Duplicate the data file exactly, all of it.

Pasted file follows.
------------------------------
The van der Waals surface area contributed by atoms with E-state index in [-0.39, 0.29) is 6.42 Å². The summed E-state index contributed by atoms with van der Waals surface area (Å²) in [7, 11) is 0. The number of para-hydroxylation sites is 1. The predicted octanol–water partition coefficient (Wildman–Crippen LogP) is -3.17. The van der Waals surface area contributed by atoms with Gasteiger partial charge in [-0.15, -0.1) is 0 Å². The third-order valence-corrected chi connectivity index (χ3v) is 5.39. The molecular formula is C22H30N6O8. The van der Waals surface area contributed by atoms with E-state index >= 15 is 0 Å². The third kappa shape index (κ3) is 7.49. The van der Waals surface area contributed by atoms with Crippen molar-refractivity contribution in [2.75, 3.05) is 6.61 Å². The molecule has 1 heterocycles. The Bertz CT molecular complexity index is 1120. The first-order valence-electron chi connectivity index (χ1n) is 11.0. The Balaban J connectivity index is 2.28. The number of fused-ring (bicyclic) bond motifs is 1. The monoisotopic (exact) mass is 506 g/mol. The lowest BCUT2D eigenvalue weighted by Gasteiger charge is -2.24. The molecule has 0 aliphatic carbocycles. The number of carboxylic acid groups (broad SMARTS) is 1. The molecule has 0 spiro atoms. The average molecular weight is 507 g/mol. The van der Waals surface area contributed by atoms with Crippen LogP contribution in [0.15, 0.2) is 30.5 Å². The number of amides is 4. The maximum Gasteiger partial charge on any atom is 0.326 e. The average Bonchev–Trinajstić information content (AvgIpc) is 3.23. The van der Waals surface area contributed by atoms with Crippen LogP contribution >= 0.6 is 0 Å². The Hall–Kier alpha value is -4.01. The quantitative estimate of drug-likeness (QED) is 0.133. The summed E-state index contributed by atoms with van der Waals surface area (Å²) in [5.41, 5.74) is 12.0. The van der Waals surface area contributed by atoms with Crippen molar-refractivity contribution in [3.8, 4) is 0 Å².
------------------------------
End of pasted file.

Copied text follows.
The van der Waals surface area contributed by atoms with E-state index in [-0.39, 0.29) is 6.42 Å². The summed E-state index contributed by atoms with van der Waals surface area (Å²) in [7, 11) is 0. The number of para-hydroxylation sites is 1. The predicted octanol–water partition coefficient (Wildman–Crippen LogP) is -3.17. The van der Waals surface area contributed by atoms with Gasteiger partial charge in [-0.15, -0.1) is 0 Å². The third-order valence-corrected chi connectivity index (χ3v) is 5.39. The molecular formula is C22H30N6O8. The van der Waals surface area contributed by atoms with E-state index >= 15 is 0 Å². The third kappa shape index (κ3) is 7.49. The van der Waals surface area contributed by atoms with Crippen molar-refractivity contribution in [2.75, 3.05) is 6.61 Å². The molecule has 1 heterocycles. The Bertz CT molecular complexity index is 1120. The first-order valence-electron chi connectivity index (χ1n) is 11.0. The Balaban J connectivity index is 2.28. The number of fused-ring (bicyclic) bond motifs is 1. The monoisotopic (exact) mass is 506 g/mol. The lowest BCUT2D eigenvalue weighted by Gasteiger charge is -2.24. The molecule has 0 aliphatic carbocycles. The number of carboxylic acid groups (broad SMARTS) is 1. The molecule has 0 spiro atoms. The average molecular weight is 507 g/mol. The van der Waals surface area contributed by atoms with Crippen LogP contribution in [0.15, 0.2) is 30.5 Å². The number of amides is 4. The maximum Gasteiger partial charge on any atom is 0.326 e. The average Bonchev–Trinajstić information content (AvgIpc) is 3.23. The van der Waals surface area contributed by atoms with Crippen LogP contribution >= 0.6 is 0 Å². The Hall–Kier alpha value is -4.01. The quantitative estimate of drug-likeness (QED) is 0.133. The summed E-state index contributed by atoms with van der Waals surface area (Å²) in [5.41, 5.74) is 12.0. The van der Waals surface area contributed by atoms with Crippen molar-refractivity contribution in [3.8, 4) is 0 Å².